Cumulative CO2 emissions to date are about 520 GtC (320 from fossil fuels and 200 from land-use change). So, we’ve used up more than half of the 1000 GtC allowance. The halfway mark (a cumulative emission of 500 GtC) was passed around 2006. In this sense, the world has just passed “peak CO2” if it is to avoid dangerous climate change. The halfway point in use of the global CO2 emission quota Q also corresponds approximately with the point at which emissions must peak and thereafter decline, as in the red curve in the figure.
There is an important difference between peak CO2 and peak oil. Non-renewable natural resources such as oil and coal will run out, imposing a hard constraint on their use, whereas the cap Q associated with peak CO2 is the result of a value judgement by humankind about the degree of climate protection that it wishes to give to the global climate commons. If this value judgment is made differently – by changing either the maximum warming to be allowed or the risk level that is tolerated – then a different cap Q will result, as in the example trajectories in the figure. Unlike the limit on the use of a finite resource, which is inexorable, the cap Q must be decided with a long lead time because technical, institutional and cultural inertias prevent emissions trajectories from changing rapidly.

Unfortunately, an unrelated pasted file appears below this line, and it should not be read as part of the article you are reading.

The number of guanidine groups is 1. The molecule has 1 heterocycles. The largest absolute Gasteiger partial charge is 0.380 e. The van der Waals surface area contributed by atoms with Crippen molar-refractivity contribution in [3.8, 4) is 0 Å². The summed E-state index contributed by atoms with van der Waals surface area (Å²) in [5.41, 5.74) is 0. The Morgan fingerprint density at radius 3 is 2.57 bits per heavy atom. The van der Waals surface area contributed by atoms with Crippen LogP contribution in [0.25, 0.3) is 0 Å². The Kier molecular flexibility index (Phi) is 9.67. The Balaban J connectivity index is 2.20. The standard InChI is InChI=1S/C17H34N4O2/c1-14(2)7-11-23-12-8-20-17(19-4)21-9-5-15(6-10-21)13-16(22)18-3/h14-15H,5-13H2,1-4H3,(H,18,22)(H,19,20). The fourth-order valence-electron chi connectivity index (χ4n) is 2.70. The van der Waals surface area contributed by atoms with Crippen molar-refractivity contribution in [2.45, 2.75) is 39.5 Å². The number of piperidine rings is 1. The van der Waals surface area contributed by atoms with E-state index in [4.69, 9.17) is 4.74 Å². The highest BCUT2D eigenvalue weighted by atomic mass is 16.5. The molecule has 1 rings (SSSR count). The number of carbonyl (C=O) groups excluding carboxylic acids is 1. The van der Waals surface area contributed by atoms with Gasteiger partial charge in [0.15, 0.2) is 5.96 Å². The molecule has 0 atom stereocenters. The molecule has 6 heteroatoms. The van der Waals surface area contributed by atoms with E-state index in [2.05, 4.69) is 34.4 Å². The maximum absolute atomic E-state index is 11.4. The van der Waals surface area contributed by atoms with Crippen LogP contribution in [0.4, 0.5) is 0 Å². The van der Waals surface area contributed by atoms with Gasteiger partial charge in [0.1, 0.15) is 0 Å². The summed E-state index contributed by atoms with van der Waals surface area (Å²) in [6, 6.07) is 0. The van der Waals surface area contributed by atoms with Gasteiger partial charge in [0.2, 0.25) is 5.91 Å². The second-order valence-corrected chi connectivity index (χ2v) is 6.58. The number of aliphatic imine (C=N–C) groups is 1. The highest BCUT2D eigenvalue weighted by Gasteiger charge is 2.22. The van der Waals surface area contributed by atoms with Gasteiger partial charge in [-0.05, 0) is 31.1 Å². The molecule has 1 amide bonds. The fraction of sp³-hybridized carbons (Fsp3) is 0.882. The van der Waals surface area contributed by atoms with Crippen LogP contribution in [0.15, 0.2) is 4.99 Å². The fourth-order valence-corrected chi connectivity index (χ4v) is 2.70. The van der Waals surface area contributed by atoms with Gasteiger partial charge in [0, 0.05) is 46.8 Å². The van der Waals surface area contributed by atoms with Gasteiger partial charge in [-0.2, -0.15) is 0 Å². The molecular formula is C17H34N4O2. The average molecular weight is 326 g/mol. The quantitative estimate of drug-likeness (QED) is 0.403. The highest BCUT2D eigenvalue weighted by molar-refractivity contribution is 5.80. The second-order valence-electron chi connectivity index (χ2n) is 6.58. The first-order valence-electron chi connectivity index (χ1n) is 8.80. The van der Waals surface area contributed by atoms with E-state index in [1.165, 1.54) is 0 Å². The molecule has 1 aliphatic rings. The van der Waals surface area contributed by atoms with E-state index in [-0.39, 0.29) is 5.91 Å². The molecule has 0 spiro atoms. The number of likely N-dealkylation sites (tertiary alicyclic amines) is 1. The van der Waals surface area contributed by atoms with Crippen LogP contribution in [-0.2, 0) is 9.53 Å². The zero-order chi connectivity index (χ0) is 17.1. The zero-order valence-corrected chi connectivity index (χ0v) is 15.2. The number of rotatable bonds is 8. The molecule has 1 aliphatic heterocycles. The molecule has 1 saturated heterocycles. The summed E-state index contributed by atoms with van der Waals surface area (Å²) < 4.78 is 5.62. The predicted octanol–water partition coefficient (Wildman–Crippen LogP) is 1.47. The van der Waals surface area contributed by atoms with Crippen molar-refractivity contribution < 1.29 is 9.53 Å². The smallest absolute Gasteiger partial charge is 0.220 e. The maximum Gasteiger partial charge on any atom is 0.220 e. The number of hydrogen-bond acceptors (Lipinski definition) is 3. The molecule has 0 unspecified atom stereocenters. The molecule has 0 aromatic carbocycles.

From the time that our distant forebears discovered fire until a few decades ago, the finiteness of our planet was not a consideration. Astonishingly quickly, we are now confronted by finite-Earth vulnerabilities arising from both the inputs to and the outputs from human activities. Of the two, the output vulnerability is the more acute. We have reached peak CO2 – a cumulative emission of 500 GtC – before reaching peak oil, and long before exhausting half of the total fossil-fuel reserve of 2500 GtC or more. To allow the input limit to determine future fossil-fuel consumption is to invite climate catastrophe.